Some background: By the early 1990s, legislative turnover in the legislature had become among the lowest in the nation, incumbents had became statistically unbeatable and hence the legislature became stagnant, dominated by its senior class and the special interests that supported them. The initial term limits measure was put on the ballot by citizens via the initiative process, winning with 60 percent in 1992.

The popularity of the term limits grew significantly over time. In 2004, when legislators tried to weaken the limits, 70 percent of the voters rebuffed them.

Today, Arkansas is a model for other states, with a part-time legislature meeting every other year, reasonable compensation and genuine term limits. According to the American Legislative Exchange Council, which annually compares states according to a fixed list of economic variables, Arkansas routinely ranks in the top half or even quartile of its peers.

That's fine for the citizenry, but less so for self-interested legislators who want sail back into office in uncompetitive elections for perpetuity. Legislators learned the hard way Arkansans are not going to gut term limits in an honest vote. So, this year, they voted to place the, ahem, Elected Officials Ethics, Transparency and Financial Reform Amendment on the ballot in 2014.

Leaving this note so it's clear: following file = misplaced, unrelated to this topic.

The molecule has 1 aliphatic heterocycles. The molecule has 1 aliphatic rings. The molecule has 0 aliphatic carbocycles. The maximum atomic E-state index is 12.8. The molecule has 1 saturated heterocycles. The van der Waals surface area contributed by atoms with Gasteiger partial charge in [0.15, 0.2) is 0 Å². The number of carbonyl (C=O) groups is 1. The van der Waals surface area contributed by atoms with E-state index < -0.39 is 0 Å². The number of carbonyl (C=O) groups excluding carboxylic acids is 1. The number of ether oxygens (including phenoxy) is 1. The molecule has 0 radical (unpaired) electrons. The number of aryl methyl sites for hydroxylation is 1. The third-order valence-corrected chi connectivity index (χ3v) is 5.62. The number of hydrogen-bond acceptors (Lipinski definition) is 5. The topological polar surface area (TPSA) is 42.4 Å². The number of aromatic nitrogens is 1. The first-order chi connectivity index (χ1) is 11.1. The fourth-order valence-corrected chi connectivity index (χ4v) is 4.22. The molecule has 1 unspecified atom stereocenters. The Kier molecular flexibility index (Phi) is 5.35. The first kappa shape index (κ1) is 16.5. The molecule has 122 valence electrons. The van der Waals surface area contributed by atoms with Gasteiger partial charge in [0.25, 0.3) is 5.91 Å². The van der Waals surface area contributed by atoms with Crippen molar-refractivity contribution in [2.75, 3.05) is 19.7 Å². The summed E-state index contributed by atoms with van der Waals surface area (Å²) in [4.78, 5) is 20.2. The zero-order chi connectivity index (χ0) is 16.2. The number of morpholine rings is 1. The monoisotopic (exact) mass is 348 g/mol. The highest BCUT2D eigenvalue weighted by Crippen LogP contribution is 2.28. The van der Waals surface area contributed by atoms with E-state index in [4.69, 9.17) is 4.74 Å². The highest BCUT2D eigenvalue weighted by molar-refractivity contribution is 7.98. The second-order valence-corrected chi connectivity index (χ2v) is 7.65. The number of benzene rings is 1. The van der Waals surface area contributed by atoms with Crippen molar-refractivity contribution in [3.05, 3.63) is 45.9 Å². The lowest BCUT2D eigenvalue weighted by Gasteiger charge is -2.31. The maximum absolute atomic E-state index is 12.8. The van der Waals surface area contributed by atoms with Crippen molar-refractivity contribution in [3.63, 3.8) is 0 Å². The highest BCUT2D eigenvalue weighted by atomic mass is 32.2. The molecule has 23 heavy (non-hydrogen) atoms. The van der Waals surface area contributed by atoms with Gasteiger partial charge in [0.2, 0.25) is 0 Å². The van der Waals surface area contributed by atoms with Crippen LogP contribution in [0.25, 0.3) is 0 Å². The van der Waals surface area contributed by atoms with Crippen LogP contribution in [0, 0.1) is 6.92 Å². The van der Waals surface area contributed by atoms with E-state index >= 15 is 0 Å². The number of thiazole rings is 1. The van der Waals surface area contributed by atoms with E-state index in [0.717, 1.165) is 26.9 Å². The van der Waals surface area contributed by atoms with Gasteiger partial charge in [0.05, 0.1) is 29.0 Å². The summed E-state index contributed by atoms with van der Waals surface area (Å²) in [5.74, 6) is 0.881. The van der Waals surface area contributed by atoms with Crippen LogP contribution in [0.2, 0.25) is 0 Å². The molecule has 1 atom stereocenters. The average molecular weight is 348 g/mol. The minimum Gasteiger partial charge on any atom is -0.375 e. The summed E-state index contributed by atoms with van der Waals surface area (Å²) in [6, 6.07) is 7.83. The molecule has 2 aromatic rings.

Notice this lofty title doesn't even mention the central point of the the bill, a provision to gut term limits by permitting legislators to spend 16 years in the House or Senate or some combination of the two. Currently, legislators are limited to six years in the House and eight in the Senate.

The amendment contains a bunch of add-ons -- some with merit and some without -- but together are intended only to bury the attack on term limits in a friendly-sounding 'reform' package.

Oh well, proponents say, term limits are being deemphasized because the popular term limits are only being tweaked a teeny-weeny bit. Currently, a legislator is permitted to serve six years in the House and then eight in the Senate for a total of 14 years. The new limit would be 16 so this is only an additional two years. Friendly pundits are already pooh-poohing this change as almost an afterthought.